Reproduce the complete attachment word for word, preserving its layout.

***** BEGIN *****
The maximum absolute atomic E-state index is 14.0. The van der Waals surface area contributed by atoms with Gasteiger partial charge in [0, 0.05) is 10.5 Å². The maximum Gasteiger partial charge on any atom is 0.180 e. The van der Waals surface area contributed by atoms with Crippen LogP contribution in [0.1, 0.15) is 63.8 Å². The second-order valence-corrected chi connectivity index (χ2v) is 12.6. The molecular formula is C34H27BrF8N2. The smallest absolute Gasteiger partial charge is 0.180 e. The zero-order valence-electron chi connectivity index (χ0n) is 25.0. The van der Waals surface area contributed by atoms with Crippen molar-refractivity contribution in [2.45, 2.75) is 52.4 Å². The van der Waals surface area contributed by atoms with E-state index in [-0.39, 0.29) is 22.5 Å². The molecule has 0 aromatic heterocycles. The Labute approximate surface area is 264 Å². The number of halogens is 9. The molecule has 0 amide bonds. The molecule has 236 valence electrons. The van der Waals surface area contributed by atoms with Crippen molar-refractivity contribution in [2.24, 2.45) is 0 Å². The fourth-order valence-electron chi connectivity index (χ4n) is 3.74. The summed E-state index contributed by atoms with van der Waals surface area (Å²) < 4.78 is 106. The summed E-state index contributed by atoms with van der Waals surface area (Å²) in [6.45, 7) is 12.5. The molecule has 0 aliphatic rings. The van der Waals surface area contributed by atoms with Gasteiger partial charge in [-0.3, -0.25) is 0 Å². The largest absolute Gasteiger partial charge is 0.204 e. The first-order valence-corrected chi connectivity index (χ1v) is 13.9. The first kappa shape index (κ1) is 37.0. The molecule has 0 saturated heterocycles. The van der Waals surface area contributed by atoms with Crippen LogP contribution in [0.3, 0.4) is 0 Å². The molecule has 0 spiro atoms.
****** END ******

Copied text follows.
The maximum absolute atomic E-state index is 14.0. The van der Waals surface area contributed by atoms with Gasteiger partial charge in [0, 0.05) is 10.5 Å². The maximum Gasteiger partial charge on any atom is 0.180 e. The van der Waals surface area contributed by atoms with Crippen LogP contribution in [0.1, 0.15) is 63.8 Å². The second-order valence-corrected chi connectivity index (χ2v) is 12.6. The molecular formula is C34H27BrF8N2. The smallest absolute Gasteiger partial charge is 0.180 e. The zero-order valence-electron chi connectivity index (χ0n) is 25.0. The van der Waals surface area contributed by atoms with Crippen molar-refractivity contribution in [2.45, 2.75) is 52.4 Å². The van der Waals surface area contributed by atoms with E-state index in [-0.39, 0.29) is 22.5 Å². The molecule has 0 aromatic heterocycles. The Labute approximate surface area is 264 Å². The number of halogens is 9. The molecule has 0 amide bonds. The molecule has 236 valence electrons. The van der Waals surface area contributed by atoms with Crippen molar-refractivity contribution in [2.24, 2.45) is 0 Å². The fourth-order valence-electron chi connectivity index (χ4n) is 3.74. The summed E-state index contributed by atoms with van der Waals surface area (Å²) < 4.78 is 106. The summed E-state index contributed by atoms with van der Waals surface area (Å²) in [6.45, 7) is 12.5. The molecule has 0 aliphatic rings. The van der Waals surface area contributed by atoms with Gasteiger partial charge in [-0.3, -0.25) is 0 Å². The largest absolute Gasteiger partial charge is 0.204 e. The first-order valence-corrected chi connectivity index (χ1v) is 13.9. The first kappa shape index (κ1) is 37.0. The molecule has 0 saturated heterocycles. The van der Waals surface area contributed by atoms with Crippen LogP contribution in [0.3, 0.4) is 0 Å². The molecule has 0 spiro atoms.